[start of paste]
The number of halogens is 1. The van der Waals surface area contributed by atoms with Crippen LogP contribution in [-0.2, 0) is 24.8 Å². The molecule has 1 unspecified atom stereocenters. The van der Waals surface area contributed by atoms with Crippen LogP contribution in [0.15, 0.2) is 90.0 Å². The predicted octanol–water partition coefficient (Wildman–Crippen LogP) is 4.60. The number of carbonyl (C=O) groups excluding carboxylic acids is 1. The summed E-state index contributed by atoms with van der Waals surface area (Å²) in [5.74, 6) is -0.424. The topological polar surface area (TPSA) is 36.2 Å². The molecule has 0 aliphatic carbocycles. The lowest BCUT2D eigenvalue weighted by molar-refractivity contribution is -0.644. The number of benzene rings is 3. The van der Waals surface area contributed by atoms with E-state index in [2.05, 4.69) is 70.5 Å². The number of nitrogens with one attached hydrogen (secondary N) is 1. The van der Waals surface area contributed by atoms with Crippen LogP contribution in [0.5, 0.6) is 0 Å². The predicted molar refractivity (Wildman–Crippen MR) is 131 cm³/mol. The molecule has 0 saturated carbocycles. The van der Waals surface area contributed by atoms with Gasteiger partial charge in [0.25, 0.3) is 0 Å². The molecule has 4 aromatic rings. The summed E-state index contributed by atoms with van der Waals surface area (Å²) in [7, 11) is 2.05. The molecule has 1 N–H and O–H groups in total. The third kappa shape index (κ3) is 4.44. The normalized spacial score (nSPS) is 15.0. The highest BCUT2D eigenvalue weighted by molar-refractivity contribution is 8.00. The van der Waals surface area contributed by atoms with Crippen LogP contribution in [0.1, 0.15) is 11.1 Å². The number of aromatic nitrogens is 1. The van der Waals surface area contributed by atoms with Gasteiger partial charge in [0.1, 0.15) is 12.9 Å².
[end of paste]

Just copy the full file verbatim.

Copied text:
The number of halogens is 1. The van der Waals surface area contributed by atoms with Crippen LogP contribution in [-0.2, 0) is 24.8 Å². The molecule has 1 unspecified atom stereocenters. The van der Waals surface area contributed by atoms with Crippen LogP contribution in [0.15, 0.2) is 90.0 Å². The predicted octanol–water partition coefficient (Wildman–Crippen LogP) is 4.60. The number of carbonyl (C=O) groups excluding carboxylic acids is 1. The summed E-state index contributed by atoms with van der Waals surface area (Å²) in [5.74, 6) is -0.424. The topological polar surface area (TPSA) is 36.2 Å². The molecule has 0 aliphatic carbocycles. The lowest BCUT2D eigenvalue weighted by molar-refractivity contribution is -0.644. The number of benzene rings is 3. The van der Waals surface area contributed by atoms with E-state index in [2.05, 4.69) is 70.5 Å². The number of nitrogens with one attached hydrogen (secondary N) is 1. The van der Waals surface area contributed by atoms with Crippen LogP contribution in [0.5, 0.6) is 0 Å². The predicted molar refractivity (Wildman–Crippen MR) is 131 cm³/mol. The molecule has 0 saturated carbocycles. The van der Waals surface area contributed by atoms with Gasteiger partial charge in [0.25, 0.3) is 0 Å². The molecule has 4 aromatic rings. The summed E-state index contributed by atoms with van der Waals surface area (Å²) in [7, 11) is 2.05. The molecule has 1 N–H and O–H groups in total. The third kappa shape index (κ3) is 4.44. The normalized spacial score (nSPS) is 15.0. The highest BCUT2D eigenvalue weighted by molar-refractivity contribution is 8.00. The van der Waals surface area contributed by atoms with Crippen LogP contribution in [0.1, 0.15) is 11.1 Å². The number of aromatic nitrogens is 1. The van der Waals surface area contributed by atoms with Gasteiger partial charge in [0.1, 0.15) is 12.9 Å².